Barred owls are large North American owls with distinctive coloring. While they can naturally be found across most of the eastern U.S. and Southern Canada, the species is considered invasive across its western range. These feathered predators are skilled hunters, and widely successful at catching prey. Read on to learn about the barred owl.
Description of the Barred Owl
Barred owls are cream colored, with a brown “barred” pattern across their backs, wings, and tails. A dark line of feathers outlines their round face. These owls have large eyes, a sharp, hooked beak, and sharp taloned feet.
Interesting Facts About the Barred Owl
Owls are skilled nocturnal predators. They have a number of distinctive traits that help them achieve hunting success despite searching for prey in the dark of night. Barred owls in particular have a few unique hunting tactics.
- A Sight for Sore Eyes – Barred owls have incredibly large eyes. Larger eyes can capture as much light as possible during dark nights, allowing for better night vision. These eyes are so big that they take up much of the owls’ skull space!
- A Head on a Swivel – Barred owls, along with most owls, cannot turn their heads all the way around 360º. They can, however, turn their heads 270º in either direction. This gives them the ability to see quite easily, despite the fact they cannot move their eyeballs.
- Home Territory – These birds can be highly territorial, and will frequently remain in the same area for years. As long as food is readily available, barred owls have been known to stay within six miles of their “home” for their entire lifespan.
- Seafood on the Menu – Some barred owls have light pink coloration on their undersides. Scientists believe that these individuals have abnormal coloring because of the amount of crayfish that they eat, which they obtain by wading through shallow waters. Change of feather coloration because of diet is also known to happen in flamingos!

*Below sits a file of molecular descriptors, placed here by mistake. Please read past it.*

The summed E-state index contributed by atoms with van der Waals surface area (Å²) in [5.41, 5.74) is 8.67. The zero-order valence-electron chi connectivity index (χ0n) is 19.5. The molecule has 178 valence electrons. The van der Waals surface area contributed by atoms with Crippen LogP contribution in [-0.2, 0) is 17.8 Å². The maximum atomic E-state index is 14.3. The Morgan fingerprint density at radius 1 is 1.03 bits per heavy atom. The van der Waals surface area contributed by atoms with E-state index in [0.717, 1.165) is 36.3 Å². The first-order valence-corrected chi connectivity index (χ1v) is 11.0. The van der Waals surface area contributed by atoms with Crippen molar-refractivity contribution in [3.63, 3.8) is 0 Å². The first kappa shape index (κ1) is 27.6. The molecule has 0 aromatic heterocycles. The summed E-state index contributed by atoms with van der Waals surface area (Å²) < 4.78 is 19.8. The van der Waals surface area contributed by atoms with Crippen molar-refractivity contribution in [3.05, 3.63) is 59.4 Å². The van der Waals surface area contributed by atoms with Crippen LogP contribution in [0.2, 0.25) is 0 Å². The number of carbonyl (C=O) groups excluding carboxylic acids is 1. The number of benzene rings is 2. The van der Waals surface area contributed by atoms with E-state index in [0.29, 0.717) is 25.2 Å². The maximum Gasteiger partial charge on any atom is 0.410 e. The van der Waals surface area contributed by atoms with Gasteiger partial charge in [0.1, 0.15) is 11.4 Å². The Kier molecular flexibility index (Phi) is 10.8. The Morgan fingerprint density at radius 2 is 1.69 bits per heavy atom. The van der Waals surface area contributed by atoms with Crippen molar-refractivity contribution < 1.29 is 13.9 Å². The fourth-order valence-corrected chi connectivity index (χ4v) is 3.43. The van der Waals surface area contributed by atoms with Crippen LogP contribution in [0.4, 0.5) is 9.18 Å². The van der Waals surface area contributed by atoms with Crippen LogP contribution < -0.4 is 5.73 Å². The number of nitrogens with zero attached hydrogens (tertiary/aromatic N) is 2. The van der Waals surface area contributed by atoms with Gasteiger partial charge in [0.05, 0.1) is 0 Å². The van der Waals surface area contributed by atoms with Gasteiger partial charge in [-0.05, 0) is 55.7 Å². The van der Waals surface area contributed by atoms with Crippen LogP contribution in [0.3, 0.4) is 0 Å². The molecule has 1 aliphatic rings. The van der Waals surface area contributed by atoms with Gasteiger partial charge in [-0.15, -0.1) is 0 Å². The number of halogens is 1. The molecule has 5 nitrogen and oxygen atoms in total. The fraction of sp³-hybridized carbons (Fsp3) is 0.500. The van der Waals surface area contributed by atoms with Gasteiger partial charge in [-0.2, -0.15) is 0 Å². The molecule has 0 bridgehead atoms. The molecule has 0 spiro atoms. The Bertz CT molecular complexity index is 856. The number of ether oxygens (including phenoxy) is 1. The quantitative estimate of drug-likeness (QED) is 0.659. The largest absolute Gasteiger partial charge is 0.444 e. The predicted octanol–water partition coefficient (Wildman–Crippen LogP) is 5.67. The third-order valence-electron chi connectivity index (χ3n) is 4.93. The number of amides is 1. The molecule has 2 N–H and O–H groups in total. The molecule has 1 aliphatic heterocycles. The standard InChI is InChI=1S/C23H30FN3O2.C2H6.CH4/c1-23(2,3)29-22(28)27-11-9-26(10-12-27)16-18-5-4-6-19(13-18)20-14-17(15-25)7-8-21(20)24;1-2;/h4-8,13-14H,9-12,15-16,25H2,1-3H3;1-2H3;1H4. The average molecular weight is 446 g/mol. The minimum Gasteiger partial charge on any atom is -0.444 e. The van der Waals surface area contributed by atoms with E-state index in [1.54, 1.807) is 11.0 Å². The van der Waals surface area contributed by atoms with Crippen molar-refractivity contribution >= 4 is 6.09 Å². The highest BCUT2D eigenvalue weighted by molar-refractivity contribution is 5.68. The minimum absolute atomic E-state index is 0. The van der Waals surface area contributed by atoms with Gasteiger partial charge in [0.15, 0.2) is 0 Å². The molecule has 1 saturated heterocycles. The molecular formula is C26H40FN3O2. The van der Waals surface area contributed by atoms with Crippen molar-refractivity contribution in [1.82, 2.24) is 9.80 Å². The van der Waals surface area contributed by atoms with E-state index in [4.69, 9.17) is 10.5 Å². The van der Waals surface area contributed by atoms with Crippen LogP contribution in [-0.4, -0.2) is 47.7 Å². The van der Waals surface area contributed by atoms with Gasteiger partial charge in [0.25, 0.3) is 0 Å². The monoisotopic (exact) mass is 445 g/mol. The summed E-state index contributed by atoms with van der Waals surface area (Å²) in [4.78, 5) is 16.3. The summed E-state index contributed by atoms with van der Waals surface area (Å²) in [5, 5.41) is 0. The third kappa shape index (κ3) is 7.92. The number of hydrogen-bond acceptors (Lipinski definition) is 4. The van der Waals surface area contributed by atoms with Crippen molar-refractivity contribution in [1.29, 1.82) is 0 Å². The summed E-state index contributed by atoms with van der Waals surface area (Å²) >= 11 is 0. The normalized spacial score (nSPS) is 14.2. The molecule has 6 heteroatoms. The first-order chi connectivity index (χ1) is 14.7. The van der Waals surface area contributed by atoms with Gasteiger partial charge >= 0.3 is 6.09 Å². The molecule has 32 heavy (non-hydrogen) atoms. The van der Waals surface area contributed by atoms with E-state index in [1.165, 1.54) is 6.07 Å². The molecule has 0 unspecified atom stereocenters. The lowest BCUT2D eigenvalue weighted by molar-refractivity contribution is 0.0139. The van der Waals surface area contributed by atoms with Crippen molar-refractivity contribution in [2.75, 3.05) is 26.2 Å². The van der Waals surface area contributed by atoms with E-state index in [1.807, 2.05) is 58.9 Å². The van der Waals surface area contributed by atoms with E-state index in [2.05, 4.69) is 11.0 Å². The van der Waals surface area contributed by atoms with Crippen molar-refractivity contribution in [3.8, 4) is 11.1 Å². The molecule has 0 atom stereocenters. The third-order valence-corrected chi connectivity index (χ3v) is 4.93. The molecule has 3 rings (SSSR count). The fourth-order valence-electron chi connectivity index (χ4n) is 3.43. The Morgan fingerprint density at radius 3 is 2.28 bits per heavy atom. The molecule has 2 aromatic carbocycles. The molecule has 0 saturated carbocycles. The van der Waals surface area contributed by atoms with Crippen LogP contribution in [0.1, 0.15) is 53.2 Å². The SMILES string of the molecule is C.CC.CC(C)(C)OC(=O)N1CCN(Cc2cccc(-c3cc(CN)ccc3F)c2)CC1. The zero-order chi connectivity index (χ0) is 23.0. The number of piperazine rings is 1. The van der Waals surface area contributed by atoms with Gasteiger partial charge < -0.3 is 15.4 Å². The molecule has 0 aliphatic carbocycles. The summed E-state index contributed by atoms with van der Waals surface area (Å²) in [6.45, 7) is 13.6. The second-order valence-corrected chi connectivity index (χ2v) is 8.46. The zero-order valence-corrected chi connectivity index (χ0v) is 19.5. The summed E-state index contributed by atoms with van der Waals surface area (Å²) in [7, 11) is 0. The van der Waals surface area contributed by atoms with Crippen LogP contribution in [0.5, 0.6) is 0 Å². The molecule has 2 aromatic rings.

Habitat of the Barred Owl
Barred owls prefer living in densely wooded habitats. They can also be found in suburban neighborhoods, as rodent population densities are higher in those areas. In suburban areas the owls must have some large trees to roost and nest in, this is why they are absent from some suburban areas of their range.
Distribution of the Barred Owl
Populations of barred owls can be found throughout the eastern United States, southern Canada, and parts of the western United States and Canada. The Great Plains, because of its lack of trees, is the dividing line of barred owl distribution in the United States. There are also small populations that can be found in Mexico.
Diet of the Barred Owl
Barred owls are generalists, meaning that they will eat a variety of different prey. Their most frequent prey species are voles, mice, rats, shrews, squirrels, rabbits, bats, weasels, moles, opossums, quails, doves, grouse, crayfish, frogs, turtles, and chickens or ducks. Small prey is killed and swallowed whole when the owl catches it. Larger prey is carried to a perch before being eaten in pieces.
Barred Owl and Human Interaction
In suburban areas, barred owls are commonly struck by cars while flying. However, the increased birth rates offset the deaths when living in urbanized locations. Barred owls are also considered an invasive species in the western end of their current range, as they have recently spread to those areas.
In Washington, California, British Columbia, and Oregon the owls have been outcompeting the northern spotted owl. Because the northern spotted owl is a threatened species, projects to exterminate the barred owls in this range have been proposed.
Barred owls have not been domesticated in any way.
Does the Barred Owl Make a Good Pet
Barred owls, like many birds, are illegal to own in most states.
Barred Owl Care
Barred owls in human care must be provided with plenty of flying space. They must also receive a diet that replicates their natural prey, most likely consisting of rodents. Owls in human care also benefit from frequent perch rearrangement as a form of environmental enrichment, to prevent boredom.
Behavior of the Barred Owl
Like most owls, barred owls are nocturnal and normally active at night. While searching for prey they will perch high in a tree and search for movement. They will also hunt on the wing, gliding from tree to tree in search of food.
Reproduction of the Barred Owl
Pairs of barred owls will nest in tree cavities. They cannot make these cavities themselves, and will frequently use abandoned woodpecker nests. Two to four eggs are laid between January and April, depending on the location, and they hatch in four weeks. Once the owl chicks hatch, they spend four or five weeks in the nest before fledging.